Last Tuesday I blogged about Delbert Rodriguez Gutierrez, a graffiti artist better known as "Demz", who was hit by a Miami Police car after being caught tagging at the art festival Art Basel. At the time, Demz was in critical condition with a brain injury. He died Tuesday night, becoming the latest in a long list of recent, suspicious fatalities at the hands of U.S. police.
Miami Police Officer Michael Cadavid, who was driving the car that hit Demz, said the 21-year-old had fled from cops and turned down a side street, where he crouched down and hid between two cars. When Cadavid turned the corner in his car, Demz jumped out at him, claimed Officer Cadavid.
"It's unfortunate that the young man tried to run from police," Miami Police Chief Manuel Orosa said by way of condolences.
But family and friends are skeptical of the police narrative, reports the Miami New Times. Danny Garcia, a friend tagging with Demz that night, said there's no way Demz had time to disappear around a corner and hide before police hit him:
As Garcia was finishing up his tag, he says, he glanced over his shoulder to check on his friend. That's when he saw the flashing red and blue lights from an unmarked silver Chevrolet sedan—a patrol car driven by Det. Michael Cadavid—approaching. Garcia took off sprinting. As he ran, he glanced back to check on Rodriguez, only to see a flash of his friend's white T-shirt as he abruptly rounded the corner onto 24th Street, followed closely by the Chevy.
Garcia kept running but then returned to the scene a few minutes later after hearing ambulance sirens. He questions the police's suggestion that they lost sight of Rodriguez or that his friend would have been able to hide between parked cars or lunge into the street. There simply wasn't time, he says.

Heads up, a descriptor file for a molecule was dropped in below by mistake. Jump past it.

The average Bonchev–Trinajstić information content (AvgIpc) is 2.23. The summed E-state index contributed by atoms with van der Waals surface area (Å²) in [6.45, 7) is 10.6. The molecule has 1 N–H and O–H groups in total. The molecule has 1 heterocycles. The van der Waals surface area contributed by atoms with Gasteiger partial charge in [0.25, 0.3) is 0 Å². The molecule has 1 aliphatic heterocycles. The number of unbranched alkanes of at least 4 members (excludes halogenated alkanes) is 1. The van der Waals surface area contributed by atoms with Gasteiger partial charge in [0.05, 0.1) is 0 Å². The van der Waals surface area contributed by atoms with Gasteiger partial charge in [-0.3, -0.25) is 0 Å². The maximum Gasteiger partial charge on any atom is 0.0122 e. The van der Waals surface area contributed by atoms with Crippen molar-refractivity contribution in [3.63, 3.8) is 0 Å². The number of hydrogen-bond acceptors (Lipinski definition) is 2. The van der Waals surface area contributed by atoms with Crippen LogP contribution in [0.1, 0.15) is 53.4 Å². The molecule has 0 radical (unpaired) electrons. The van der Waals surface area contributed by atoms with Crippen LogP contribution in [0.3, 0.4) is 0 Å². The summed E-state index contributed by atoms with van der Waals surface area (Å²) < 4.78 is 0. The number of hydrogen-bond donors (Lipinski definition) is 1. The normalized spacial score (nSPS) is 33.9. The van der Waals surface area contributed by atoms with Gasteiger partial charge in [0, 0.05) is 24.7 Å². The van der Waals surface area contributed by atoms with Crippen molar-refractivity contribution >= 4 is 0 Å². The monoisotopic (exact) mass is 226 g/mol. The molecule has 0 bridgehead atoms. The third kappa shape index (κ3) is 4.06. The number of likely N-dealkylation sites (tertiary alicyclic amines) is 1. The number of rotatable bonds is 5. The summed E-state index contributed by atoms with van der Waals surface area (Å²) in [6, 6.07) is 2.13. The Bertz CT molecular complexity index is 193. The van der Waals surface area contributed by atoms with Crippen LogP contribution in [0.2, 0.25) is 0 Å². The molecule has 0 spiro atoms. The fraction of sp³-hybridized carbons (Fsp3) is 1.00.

"It was literally seconds," he said of the time from when Garcia began running to when he would have been hit as Cadavid's car turned the corner. "There wasn't no 'He was running and then he hid,' like they said. He tried to cross the street, and whatever happened, the cop struck him."
A widely circulated photo posted on Instagram seems to support Garcia's claims. In the photo … Rodriguez is splayed on the ground in front of the Chevy, stopped midturn as it rounded the corner. Only one parked car is visible near Rodriguez. "Where would he hide, just on the road?" Garcia asks. "That whole story they gave is baloney."
"It looked like he was trying to run across," Garcia adds. "And the cop turned the corner really quick and struck him… I'm really hoping it was an accident, but I don't know if he purposely ran my friend over."
Officer Cadivad's Internal Affairs file, reviewed by the paper, shows a history of complaints about his aggressive behavior, road rage, and use of force. Most of the complaints were ruled inconclusive. In one, Cadivad was found negligent and guilty of improper procedure for his role in an "infamous" incident involving Miami cops getting rough with Halloween revelers.
A video allegedly from the hacker group Anonymous says: "Miami Police, you have caught our attention. Art is not a crime, and we will not tolerate fellow artists being in danger for expressing their first amendment rights by the same people who swore an oath to uphold and protect that very right."